Judge signals he won't stop Lac du Flambeau Chippewa band from blocking roads
A federal judge signaled Wednesday that he likely won't stop a northern Wisconsin tribe from blocking roads on its reservation while non-tribal property owners pursue a lawsuit against the band.
The Lac du Flambeau Band of Lake Superior Chippewa is locked in adispute with the town of Lac Du Flambeau and a group of about 20 non-tribal property owners over road access on the reservation.
According to court documents, the tribe granted the town easements allowing public access to about 1.25 miles (2 kilometers) of roads on its 86,000-acre (35,000-hectare) reservation in the 1960s. The easements allowed non-tribal people to move onto the reservations and build homes there.
The easements expired about a decade ago but the town and the tribe haven't been able to come to terms on renewing them. The tribe maintains that the title companies representing the property owners want permanent access but the tribe is willing to offer only 25-year leases.
Tribal council members in January finally voted to barricade the roads, permitting the homeowners to use the roads only to get food, prescriptions, propane and other services. The tribe demanded the title companies pay $20 million to remove the barricades and agree to a 25-year easement.
The property owners sued the tribal council in federal court in February, asking U.S. District Judge William Conley to force the tribe to remove the barricades. The tribe in March agreed to open the roads for 90 days in exchange for $60,000. That 90-day window closes on Tuesday. The U.S. Justice Department filed a separate lawsuit last week seeking damages from the town for trespassing on the reservation.
Conley held a hearing Wednesday on the landowners' request for a preliminary injunction barring tribal officials from rebuilding the barricades before he makes a final decision in their case.
Andrew Adams III, an attorney representing the tribal council, told the judge the council voted on May 12 to continue to allow 30-day road access permits at a cost of $22,000 each but the town hasn't paid anything yet. With the clocking ticking, the landowners' attorney, David Peterson, urged Conley to grant the preliminary injunction and ensure the property owners can get to their homes after Tuesday.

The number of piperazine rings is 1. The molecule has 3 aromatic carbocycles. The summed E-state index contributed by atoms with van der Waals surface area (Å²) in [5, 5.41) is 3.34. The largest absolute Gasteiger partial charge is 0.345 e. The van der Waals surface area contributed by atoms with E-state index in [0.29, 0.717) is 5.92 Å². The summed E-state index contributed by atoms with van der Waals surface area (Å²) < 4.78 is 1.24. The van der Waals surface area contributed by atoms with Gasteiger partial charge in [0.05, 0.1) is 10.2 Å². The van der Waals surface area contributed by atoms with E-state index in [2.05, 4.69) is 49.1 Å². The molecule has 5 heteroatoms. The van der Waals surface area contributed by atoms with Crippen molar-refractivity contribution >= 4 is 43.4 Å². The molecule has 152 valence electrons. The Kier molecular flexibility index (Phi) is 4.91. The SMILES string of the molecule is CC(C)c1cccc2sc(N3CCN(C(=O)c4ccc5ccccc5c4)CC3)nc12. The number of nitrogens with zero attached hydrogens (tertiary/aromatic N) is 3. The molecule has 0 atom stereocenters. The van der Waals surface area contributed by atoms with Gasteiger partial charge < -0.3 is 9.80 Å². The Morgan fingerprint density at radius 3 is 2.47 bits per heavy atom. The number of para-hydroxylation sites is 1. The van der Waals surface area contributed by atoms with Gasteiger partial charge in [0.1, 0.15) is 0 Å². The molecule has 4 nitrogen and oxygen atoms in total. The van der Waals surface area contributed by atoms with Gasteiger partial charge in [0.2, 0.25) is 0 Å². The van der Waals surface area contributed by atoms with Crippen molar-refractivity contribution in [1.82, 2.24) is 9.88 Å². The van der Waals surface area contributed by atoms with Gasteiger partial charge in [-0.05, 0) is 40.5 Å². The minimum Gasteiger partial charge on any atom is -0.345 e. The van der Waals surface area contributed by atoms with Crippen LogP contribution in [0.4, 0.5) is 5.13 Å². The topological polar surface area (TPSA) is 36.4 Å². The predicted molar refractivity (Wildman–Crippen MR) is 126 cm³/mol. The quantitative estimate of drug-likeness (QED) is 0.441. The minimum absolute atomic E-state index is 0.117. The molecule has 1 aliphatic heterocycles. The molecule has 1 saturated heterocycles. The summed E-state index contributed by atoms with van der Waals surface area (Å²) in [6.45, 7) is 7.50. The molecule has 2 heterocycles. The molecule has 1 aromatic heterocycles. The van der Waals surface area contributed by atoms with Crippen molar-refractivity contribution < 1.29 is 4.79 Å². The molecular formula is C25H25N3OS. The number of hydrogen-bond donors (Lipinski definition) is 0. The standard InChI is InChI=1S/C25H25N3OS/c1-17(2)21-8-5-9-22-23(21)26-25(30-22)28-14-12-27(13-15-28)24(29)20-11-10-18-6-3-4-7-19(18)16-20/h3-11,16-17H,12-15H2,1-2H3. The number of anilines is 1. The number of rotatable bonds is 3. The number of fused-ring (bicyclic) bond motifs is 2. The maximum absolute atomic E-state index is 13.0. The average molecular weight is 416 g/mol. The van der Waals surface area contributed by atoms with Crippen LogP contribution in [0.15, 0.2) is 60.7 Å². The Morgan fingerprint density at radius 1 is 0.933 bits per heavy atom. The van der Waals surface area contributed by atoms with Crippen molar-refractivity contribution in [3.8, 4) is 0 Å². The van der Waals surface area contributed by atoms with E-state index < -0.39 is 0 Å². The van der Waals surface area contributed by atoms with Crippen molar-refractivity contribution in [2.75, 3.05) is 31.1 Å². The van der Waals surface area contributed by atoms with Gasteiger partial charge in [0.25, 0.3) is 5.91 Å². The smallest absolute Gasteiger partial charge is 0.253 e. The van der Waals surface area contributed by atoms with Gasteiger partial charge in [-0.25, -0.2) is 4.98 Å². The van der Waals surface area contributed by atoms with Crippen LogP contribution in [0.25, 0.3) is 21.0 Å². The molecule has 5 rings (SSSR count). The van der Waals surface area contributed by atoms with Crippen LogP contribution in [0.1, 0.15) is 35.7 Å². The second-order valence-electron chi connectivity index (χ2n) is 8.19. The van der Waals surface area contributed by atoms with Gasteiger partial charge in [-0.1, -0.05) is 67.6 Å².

“The homeowners are really stuck in the middle here (between the tribe and the town,)” Peterson said. “We are pawns.”
He argued that the tribal council didn't have authority to block the roads in January because the roads were listed in the National Tribal Transportation Facilities Inventory. Tribes receive federal dollars to maintain roads listed in the inventory, qualifying the roads as public thoroughfares, Peterson contended.
But Conley pointed out that the tribe removed the roads from the inventory in March. Adams III said the tribe only ever received $88 for the roads. Conley said he didn't see how such a small dollar amount would commit the tribe to granting public access and as of now the roads aren't in the inventory.
Conley said that he believes tribal council members have sovereign immunity and can't be sued. Sovereign immunity is a legal concept that states government entities can't be sued without their consent. Peterson maintained that the concept doesn't protect the council members because they acted beyond the scope of their authority when they blocked the roads since they were listed on the inventory as public avenues.
Conley was skeptical, saying the tribe doesn't have to allow anyone to use their roads. All 12 members of the council voted to close the roads, he added. The landowners might have a beef with the three council members who actually helped erect the barricades but the other nine clearly enjoy sovereign immunity protections since all they did was vote, the judge said.
Conley promised he would issue a written opinion soon denying the injunction. In the meantime, he urged all the parties to negotiate an amicable settlement.
After the hearing adjourned, Assistant U.S. Attorney Samuel Gollis gathered all the attorneys around and tried to convince them to open negotiations. He said the parties are limited in what they could win in litigation but if they sat down and talked they could approach the problem with “maximum creativity.” Peterson and Adams agreed.